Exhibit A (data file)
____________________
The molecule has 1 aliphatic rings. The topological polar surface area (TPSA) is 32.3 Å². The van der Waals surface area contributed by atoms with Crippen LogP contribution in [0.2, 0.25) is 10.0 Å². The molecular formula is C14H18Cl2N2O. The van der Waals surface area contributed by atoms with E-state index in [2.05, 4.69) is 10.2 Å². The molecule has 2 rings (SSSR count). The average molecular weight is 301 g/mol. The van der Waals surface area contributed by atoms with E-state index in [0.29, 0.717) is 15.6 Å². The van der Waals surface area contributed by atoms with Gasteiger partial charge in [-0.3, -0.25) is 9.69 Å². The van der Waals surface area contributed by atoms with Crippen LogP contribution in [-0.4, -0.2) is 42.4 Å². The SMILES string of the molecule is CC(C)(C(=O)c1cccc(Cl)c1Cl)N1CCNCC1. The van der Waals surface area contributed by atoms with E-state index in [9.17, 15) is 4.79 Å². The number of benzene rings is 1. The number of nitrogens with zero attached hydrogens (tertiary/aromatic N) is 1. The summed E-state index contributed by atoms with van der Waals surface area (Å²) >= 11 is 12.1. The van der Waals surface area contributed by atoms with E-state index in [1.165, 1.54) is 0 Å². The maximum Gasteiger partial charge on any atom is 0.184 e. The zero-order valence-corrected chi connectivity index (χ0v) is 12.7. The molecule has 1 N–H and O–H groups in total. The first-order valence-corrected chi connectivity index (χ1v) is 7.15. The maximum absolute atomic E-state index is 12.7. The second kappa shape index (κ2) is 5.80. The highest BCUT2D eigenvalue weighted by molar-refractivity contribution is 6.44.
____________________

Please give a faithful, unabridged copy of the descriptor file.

The molecule has 1 aliphatic rings. The topological polar surface area (TPSA) is 32.3 Å². The van der Waals surface area contributed by atoms with Crippen LogP contribution in [0.2, 0.25) is 10.0 Å². The molecular formula is C14H18Cl2N2O. The van der Waals surface area contributed by atoms with E-state index in [2.05, 4.69) is 10.2 Å². The molecule has 2 rings (SSSR count). The average molecular weight is 301 g/mol. The van der Waals surface area contributed by atoms with E-state index in [0.29, 0.717) is 15.6 Å². The van der Waals surface area contributed by atoms with Gasteiger partial charge in [-0.3, -0.25) is 9.69 Å². The van der Waals surface area contributed by atoms with Crippen LogP contribution in [-0.4, -0.2) is 42.4 Å². The SMILES string of the molecule is CC(C)(C(=O)c1cccc(Cl)c1Cl)N1CCNCC1. The van der Waals surface area contributed by atoms with E-state index in [9.17, 15) is 4.79 Å². The number of benzene rings is 1. The number of nitrogens with zero attached hydrogens (tertiary/aromatic N) is 1. The summed E-state index contributed by atoms with van der Waals surface area (Å²) >= 11 is 12.1. The van der Waals surface area contributed by atoms with E-state index in [1.165, 1.54) is 0 Å². The maximum Gasteiger partial charge on any atom is 0.184 e. The zero-order valence-corrected chi connectivity index (χ0v) is 12.7. The molecule has 1 N–H and O–H groups in total. The first-order valence-corrected chi connectivity index (χ1v) is 7.15. The maximum absolute atomic E-state index is 12.7. The second kappa shape index (κ2) is 5.80. The highest BCUT2D eigenvalue weighted by molar-refractivity contribution is 6.44.